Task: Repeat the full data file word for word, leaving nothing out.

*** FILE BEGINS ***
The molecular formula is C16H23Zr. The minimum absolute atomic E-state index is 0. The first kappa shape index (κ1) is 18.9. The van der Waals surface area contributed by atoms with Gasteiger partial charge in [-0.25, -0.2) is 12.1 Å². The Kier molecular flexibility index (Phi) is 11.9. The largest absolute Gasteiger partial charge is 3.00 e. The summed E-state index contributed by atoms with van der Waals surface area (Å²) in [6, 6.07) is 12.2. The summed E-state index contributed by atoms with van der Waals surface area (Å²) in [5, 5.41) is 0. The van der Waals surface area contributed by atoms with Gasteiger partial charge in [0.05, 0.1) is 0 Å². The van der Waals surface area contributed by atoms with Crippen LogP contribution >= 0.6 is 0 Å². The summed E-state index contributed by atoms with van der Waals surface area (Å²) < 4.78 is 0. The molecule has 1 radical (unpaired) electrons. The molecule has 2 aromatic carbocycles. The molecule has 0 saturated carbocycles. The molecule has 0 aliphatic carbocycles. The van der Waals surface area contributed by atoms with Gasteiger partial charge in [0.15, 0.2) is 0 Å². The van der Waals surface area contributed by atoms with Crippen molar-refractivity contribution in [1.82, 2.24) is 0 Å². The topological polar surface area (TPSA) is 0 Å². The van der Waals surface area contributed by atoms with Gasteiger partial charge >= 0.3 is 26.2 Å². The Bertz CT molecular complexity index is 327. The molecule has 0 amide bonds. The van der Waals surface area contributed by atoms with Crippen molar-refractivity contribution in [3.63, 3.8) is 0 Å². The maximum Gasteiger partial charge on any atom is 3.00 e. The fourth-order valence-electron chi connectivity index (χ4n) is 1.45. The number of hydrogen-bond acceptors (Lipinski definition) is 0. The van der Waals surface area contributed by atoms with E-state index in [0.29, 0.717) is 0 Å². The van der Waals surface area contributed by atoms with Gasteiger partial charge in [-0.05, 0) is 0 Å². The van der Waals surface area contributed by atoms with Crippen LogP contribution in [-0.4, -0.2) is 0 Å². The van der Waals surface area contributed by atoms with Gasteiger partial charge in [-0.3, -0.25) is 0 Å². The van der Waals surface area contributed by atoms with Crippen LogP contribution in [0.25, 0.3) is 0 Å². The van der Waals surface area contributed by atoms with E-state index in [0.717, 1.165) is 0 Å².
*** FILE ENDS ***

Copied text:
The molecular formula is C16H23Zr. The minimum absolute atomic E-state index is 0. The first kappa shape index (κ1) is 18.9. The van der Waals surface area contributed by atoms with Gasteiger partial charge in [-0.25, -0.2) is 12.1 Å². The Kier molecular flexibility index (Phi) is 11.9. The largest absolute Gasteiger partial charge is 3.00 e. The summed E-state index contributed by atoms with van der Waals surface area (Å²) in [6, 6.07) is 12.2. The summed E-state index contributed by atoms with van der Waals surface area (Å²) in [5, 5.41) is 0. The van der Waals surface area contributed by atoms with Gasteiger partial charge in [0.05, 0.1) is 0 Å². The van der Waals surface area contributed by atoms with Crippen LogP contribution >= 0.6 is 0 Å². The summed E-state index contributed by atoms with van der Waals surface area (Å²) < 4.78 is 0. The molecule has 1 radical (unpaired) electrons. The molecule has 2 aromatic carbocycles. The molecule has 0 saturated carbocycles. The molecule has 0 aliphatic carbocycles. The van der Waals surface area contributed by atoms with Gasteiger partial charge in [0.15, 0.2) is 0 Å². The van der Waals surface area contributed by atoms with Crippen molar-refractivity contribution in [1.82, 2.24) is 0 Å². The topological polar surface area (TPSA) is 0 Å². The van der Waals surface area contributed by atoms with Gasteiger partial charge >= 0.3 is 26.2 Å². The Bertz CT molecular complexity index is 327. The molecule has 0 amide bonds. The van der Waals surface area contributed by atoms with Crippen molar-refractivity contribution in [3.63, 3.8) is 0 Å². The maximum Gasteiger partial charge on any atom is 3.00 e. The fourth-order valence-electron chi connectivity index (χ4n) is 1.45. The number of hydrogen-bond acceptors (Lipinski definition) is 0. The van der Waals surface area contributed by atoms with E-state index in [0.29, 0.717) is 0 Å². The van der Waals surface area contributed by atoms with Gasteiger partial charge in [-0.05, 0) is 0 Å². The van der Waals surface area contributed by atoms with Crippen LogP contribution in [-0.4, -0.2) is 0 Å². The van der Waals surface area contributed by atoms with Gasteiger partial charge in [-0.3, -0.25) is 0 Å². The van der Waals surface area contributed by atoms with Crippen LogP contribution in [0.25, 0.3) is 0 Å². The van der Waals surface area contributed by atoms with E-state index in [0.717, 1.165) is 0 Å².